0
\$\begingroup\$

Maybe this is the most fundamental question, but still it eludes me.

Is it possible for two balls each containing 1 Coulomb of charge be at different voltage levels, say 1V and 2V relative to a common ground?

Analogizing:

Mechanics as Electronics

Let,

Charge's mechanical equivalent is Mass
Voltage's mechanical equivalent is Potential energy
Current's mechanical equivalent is Fall (useful work can be done when a mass falls and also current flows)

In mechanics: For two bodies with same mass to be at different potential energy, all we have to do is vary the height from the ground.

So, what could be the Electrical equivalent of 'Height'?

\$\endgroup\$
  • 1
    \$\begingroup\$ Your axioms themselves are fundamentally flawed. \$\endgroup\$ – Ignacio Vazquez-Abrams Aug 21 '14 at 4:06
  • \$\begingroup\$ You said it yourself: Voltage = potential energy = height. \$\endgroup\$ – Dave Tweed Aug 21 '14 at 4:21
  • \$\begingroup\$ @DaveTweed, you got me wrong, Potential energy alone is compared to Voltage. To vary the voltage of a ball having a constant charge, what should be change. Like in mechanics Height has to be changed to change potential energy(while having mass constant). I am asking the Electrical equivalent of 'Height' \$\endgroup\$ – user50716 Aug 21 '14 at 4:41
  • \$\begingroup\$ @IgnacioVazquez-Abrams Thanks for saying that, but how it is wrong \$\endgroup\$ – user50716 Aug 21 '14 at 4:41
  • \$\begingroup\$ I think your analogies are not correct. Voltage = Force and Energy = Energy \$\endgroup\$ – Plutonium smuggler Aug 21 '14 at 19:01
1
\$\begingroup\$

V = Q/C so if C is less, then V must be higher.

In this case, C is less if the ball is physically higher above a ground plane, and it takes energy to pull the ball higher, even in the absence of gravity.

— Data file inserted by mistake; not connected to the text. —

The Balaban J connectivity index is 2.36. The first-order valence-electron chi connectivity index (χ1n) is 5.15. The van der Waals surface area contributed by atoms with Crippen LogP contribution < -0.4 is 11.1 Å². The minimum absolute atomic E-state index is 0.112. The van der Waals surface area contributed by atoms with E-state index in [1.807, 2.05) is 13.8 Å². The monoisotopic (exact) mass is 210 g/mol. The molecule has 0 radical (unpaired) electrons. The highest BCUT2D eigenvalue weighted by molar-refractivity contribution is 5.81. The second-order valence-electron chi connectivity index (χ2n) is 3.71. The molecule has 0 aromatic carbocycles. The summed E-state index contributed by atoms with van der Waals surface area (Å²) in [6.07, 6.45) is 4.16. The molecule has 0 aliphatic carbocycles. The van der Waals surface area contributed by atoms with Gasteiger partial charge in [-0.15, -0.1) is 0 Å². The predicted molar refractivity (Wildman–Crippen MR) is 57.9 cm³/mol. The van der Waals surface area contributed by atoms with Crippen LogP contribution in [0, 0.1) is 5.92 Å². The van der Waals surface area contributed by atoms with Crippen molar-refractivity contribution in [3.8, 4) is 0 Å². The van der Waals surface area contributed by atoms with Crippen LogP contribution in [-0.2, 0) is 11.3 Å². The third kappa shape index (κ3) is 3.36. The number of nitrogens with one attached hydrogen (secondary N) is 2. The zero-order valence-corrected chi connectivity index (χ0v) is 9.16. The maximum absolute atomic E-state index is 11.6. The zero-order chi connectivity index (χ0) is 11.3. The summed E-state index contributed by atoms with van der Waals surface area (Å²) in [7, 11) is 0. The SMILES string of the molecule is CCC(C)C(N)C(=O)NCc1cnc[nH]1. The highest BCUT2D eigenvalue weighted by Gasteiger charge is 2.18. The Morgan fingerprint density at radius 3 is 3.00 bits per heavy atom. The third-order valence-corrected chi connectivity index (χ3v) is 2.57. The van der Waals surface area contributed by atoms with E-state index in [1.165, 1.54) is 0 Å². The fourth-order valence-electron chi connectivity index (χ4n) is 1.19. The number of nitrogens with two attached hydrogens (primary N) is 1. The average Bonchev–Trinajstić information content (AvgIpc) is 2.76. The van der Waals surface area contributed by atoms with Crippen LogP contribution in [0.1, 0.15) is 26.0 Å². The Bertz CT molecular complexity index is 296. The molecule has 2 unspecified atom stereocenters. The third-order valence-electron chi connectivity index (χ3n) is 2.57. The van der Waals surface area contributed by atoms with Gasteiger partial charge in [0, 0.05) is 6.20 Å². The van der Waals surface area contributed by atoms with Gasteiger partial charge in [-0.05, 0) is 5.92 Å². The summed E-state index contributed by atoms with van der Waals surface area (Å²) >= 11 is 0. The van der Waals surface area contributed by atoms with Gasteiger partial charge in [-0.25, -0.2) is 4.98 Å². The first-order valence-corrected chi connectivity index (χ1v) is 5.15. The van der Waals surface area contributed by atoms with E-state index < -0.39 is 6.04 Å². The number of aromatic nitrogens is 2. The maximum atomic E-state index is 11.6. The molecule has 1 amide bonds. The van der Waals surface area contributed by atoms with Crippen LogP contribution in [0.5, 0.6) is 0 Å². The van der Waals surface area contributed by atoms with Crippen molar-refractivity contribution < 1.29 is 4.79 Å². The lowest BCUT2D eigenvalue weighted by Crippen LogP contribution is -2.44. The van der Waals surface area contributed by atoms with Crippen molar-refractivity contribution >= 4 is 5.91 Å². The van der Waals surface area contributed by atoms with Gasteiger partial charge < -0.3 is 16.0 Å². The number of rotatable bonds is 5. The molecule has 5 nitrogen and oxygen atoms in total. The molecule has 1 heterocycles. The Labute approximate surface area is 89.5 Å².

\$\endgroup\$
  • \$\begingroup\$ The other way is if the two balls have different radii. Capacitance of a sphere is ~4*piepsilon-sub zeroradius. (Assuming the ground reference is a long distance away >> radius.) Then the bigger sphere has more C. \$\endgroup\$ – George Herold Aug 21 '14 at 15:13
  • \$\begingroup\$ @GeorgeHerold So if had a conductive balloon and charged it, then allowed it to deflate we should be able to trigger a spark if the spacing is right. \$\endgroup\$ – Spehro Pefhany Aug 21 '14 at 15:27
  • 1
    \$\begingroup\$ Yeah I guess so... (in practice it's hard to keep charges on sphere's.) OK how about we pump the balloon up and down.. putting charge on when it's big and taking it off at a higher voltage when it's small. (wait for it..... it's a charge pump :^) \$\endgroup\$ – George Herold Aug 21 '14 at 15:34
0
\$\begingroup\$

http://lpsa.swarthmore.edu/Analogs/ElectricalMechanicalAnalogs.html

Firstly, as said, your axioms are flawed. Take a look at above link.

Capacitance -> Mass (although spring is mentioned, but its still near i guess, to explain without an inductor in the equation )

Voltage -> Force

Is a better anology.

By that rule, energy is stored in the Mass by applying a force and moving it against gravity through distance H.

Likewise, energy is stored in Capacitance by applying a voltage and pushing against already stored charge.

(I still dont see the anology of height though. Suggestions welcome)

\$\endgroup\$

Your Answer

By clicking “Post Your Answer”, you agree to our terms of service, privacy policy and cookie policy